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Rasputin and Nicholas II: Pre-revolutionary Russia through a German lens

How an 11-year-old boy left Prussia to become St.Petersburg's main chronicler.
By RBTH
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Karl Bulla / Wikipedia.org

Karl Bulla can be considered St. Petersburg’s main photographer. His works captured the city’s great people at the turn of the 20th century and its historic facades, some of which were even used for restoration purposes. // Karl Bulla, self-portrait, 1917
Karl Bulla

Global Look Press

At the age of 11, Bulla alone fled his native Prussia for St. Petersburg, the capital of the Russian Empire, where he didn’t even have any relatives. There are no archive documents explaining why he did this. // Solemn opening of a tram-line in St. Petersburg - photo by Karl Bulla - circa 1906
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Karl Bulla / Wikipedia.org

Bulla found employment as a courier at a photo company and quickly learnt how to take pictures himself // Leo Tolstoy, 1902.
Karl Bulla

Karl Bulla / RIA Novosti

For more than a decade, Bulla worked in his own studio at 54 Nevsky Prospect, which still exists to this day. Poets Vladimir Mayakovsky and Sergei Yesenin, famous writer Maxim Gorky and singer Fyodor Chaliapin were all guests at Bulla's studio. // Artist Ilya Repin painting a portrait of Fyodor Chaliapin in his studio, February-March 1914.
Emperor Nicholas II

Karl Bulla / RIA Novosti

The photographer left unique and huge documentary evidence of the great people and events of the 19th and 20th centuries. He even enjoyed exclusive permission to take pictures of the Romanov family. // Emperor Nicholas II (C) arrives in St. Petersburg for a gala in honor of the 300th Romanov dynasty establishment anniversary, 1913.
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Karl Bulla / Wikipedia.org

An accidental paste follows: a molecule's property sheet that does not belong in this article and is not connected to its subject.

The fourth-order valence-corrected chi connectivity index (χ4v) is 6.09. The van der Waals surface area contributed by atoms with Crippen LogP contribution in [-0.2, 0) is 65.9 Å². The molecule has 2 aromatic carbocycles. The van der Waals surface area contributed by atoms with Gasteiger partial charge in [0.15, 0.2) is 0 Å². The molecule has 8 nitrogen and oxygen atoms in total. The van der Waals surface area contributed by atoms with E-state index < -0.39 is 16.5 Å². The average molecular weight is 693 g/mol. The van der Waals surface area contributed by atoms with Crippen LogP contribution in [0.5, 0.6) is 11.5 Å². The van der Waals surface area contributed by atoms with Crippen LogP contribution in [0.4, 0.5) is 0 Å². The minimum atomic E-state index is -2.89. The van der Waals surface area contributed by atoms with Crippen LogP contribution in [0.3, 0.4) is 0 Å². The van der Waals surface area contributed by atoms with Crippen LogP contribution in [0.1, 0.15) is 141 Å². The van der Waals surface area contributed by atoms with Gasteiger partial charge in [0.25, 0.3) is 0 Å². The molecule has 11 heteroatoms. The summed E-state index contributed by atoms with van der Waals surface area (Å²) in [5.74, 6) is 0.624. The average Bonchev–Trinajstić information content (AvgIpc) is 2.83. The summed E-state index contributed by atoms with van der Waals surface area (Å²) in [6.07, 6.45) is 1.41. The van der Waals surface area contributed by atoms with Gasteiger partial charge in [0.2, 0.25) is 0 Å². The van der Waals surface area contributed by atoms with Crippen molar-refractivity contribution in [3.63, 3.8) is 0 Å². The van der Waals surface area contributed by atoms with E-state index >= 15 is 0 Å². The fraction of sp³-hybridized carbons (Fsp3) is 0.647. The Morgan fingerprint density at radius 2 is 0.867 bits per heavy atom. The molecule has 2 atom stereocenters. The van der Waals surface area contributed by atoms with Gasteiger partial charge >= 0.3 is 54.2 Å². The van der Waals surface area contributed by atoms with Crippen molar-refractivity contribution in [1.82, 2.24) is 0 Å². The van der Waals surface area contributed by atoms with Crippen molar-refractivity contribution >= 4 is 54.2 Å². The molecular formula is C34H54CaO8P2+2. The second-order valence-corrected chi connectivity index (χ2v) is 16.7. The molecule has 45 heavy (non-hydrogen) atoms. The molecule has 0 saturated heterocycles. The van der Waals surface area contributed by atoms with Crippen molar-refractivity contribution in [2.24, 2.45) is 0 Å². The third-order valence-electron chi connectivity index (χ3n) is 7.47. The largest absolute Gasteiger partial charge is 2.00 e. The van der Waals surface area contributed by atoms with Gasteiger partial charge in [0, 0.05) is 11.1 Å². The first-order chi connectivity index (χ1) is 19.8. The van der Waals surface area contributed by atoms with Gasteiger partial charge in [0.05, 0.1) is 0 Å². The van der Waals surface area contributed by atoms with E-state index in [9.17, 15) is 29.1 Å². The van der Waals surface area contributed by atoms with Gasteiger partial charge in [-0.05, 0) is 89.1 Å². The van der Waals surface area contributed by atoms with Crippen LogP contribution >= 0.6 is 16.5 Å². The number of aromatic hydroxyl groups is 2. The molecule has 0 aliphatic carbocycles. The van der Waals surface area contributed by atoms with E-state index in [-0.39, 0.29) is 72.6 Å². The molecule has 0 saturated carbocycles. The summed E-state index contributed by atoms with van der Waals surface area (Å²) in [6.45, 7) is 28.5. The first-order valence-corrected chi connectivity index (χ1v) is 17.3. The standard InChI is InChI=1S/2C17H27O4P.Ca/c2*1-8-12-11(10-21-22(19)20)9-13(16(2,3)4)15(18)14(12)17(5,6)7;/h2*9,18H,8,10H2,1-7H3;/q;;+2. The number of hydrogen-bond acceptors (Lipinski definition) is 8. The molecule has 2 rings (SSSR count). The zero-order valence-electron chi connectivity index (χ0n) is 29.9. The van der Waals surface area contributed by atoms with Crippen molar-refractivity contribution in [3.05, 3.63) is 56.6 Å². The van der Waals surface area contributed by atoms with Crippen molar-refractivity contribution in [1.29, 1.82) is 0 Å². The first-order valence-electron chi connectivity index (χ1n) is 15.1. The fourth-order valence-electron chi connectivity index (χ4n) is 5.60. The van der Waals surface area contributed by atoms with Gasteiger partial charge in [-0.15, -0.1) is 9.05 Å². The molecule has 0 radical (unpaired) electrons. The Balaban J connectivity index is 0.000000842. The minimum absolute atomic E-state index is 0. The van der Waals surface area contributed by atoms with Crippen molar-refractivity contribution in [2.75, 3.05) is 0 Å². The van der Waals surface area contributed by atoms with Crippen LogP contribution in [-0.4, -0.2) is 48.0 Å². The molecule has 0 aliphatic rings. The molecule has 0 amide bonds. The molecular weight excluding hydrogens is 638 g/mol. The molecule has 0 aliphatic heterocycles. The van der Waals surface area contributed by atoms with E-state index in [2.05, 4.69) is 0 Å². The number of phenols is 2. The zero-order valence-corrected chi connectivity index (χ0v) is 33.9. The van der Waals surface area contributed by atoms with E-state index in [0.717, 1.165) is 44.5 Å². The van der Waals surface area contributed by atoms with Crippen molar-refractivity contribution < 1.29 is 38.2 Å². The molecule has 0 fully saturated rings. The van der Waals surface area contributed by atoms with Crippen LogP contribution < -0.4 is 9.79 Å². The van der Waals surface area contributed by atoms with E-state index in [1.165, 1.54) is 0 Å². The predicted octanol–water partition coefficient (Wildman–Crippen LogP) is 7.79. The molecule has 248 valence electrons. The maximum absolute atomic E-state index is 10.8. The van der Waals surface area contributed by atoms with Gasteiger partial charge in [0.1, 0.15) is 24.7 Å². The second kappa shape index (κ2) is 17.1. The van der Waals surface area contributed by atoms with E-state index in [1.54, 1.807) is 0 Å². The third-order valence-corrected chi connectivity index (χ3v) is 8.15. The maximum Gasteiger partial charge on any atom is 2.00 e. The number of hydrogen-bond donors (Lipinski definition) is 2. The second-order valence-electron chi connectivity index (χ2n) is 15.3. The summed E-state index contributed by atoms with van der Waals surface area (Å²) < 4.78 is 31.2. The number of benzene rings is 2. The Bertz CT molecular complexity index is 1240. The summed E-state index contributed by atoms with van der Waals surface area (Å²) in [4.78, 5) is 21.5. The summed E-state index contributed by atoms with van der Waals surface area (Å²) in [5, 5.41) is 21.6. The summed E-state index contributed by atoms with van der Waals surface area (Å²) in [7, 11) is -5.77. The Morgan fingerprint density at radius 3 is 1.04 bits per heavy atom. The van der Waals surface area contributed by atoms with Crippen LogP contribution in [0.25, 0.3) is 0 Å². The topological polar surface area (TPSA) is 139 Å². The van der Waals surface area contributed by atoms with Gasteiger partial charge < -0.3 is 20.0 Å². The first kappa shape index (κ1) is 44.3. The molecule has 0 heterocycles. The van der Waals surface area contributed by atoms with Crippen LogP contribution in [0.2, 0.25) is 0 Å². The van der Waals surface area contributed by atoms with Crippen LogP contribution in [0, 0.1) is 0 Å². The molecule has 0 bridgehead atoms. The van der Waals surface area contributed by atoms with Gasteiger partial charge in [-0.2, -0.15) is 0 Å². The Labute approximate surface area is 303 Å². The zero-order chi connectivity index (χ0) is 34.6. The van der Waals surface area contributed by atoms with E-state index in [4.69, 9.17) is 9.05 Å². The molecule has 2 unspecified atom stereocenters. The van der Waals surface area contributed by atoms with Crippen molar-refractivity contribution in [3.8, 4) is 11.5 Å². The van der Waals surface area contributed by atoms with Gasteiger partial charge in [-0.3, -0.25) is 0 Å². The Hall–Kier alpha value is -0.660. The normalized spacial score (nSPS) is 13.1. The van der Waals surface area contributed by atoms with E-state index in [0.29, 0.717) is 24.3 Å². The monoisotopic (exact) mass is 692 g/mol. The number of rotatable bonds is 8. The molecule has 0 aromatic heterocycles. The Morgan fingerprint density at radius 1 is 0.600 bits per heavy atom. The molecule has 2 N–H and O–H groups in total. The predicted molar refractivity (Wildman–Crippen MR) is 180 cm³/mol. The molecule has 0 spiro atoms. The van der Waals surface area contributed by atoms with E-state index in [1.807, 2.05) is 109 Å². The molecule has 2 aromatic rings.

He was also the official photographer of many state organizations, including the Interior Ministry, the Navy and Army Ministries, and the State Duma. // L-R: Colonel Loman, Grigory Rasputin, General Putyatin
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Karl Bulla / Bulla Foundation

Almost all the palaces and mansions that were damaged during the Civil War were restored using photographs taken by Bulla before the Revolution. // "God, Save the Tsar" caption at the General Staff Building in St. Petersburg
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Karl Bulla / Bulla Foundation

Many of the historical books issued before 1917 also used Bulla's photos. He took about 100 pictures of Nevsky Prospect, St. Petersburg’s main thoroughfare. // Nevsky Prospect
Timeline

Viktor Bulla / RIA Novosti

Karl's sons also became photographers: Viktor was one of the first to take a picture of poet Sergei Yesenin several hours after his suicide (or murder, according to another version in the Hotel Angleterre in St. Petersburg). Moreover, Karl and Viktor took photos of the revolutionary events of 1917 and pictures of all the leaders of the Russian Revolution, such as Lenin, Stalin, Zinoviev and Trotsky. // Red Guards on Petrograd's Konnogvardeysky Boulevard
Vladimir Lenin

Karl Bulla / RIA Novosti

Viktor Bulla had special permission to take pictures of Vladimir Lenin's funeral in Moscow. // Vladimir Lenin making notes during the III Comintern Congress

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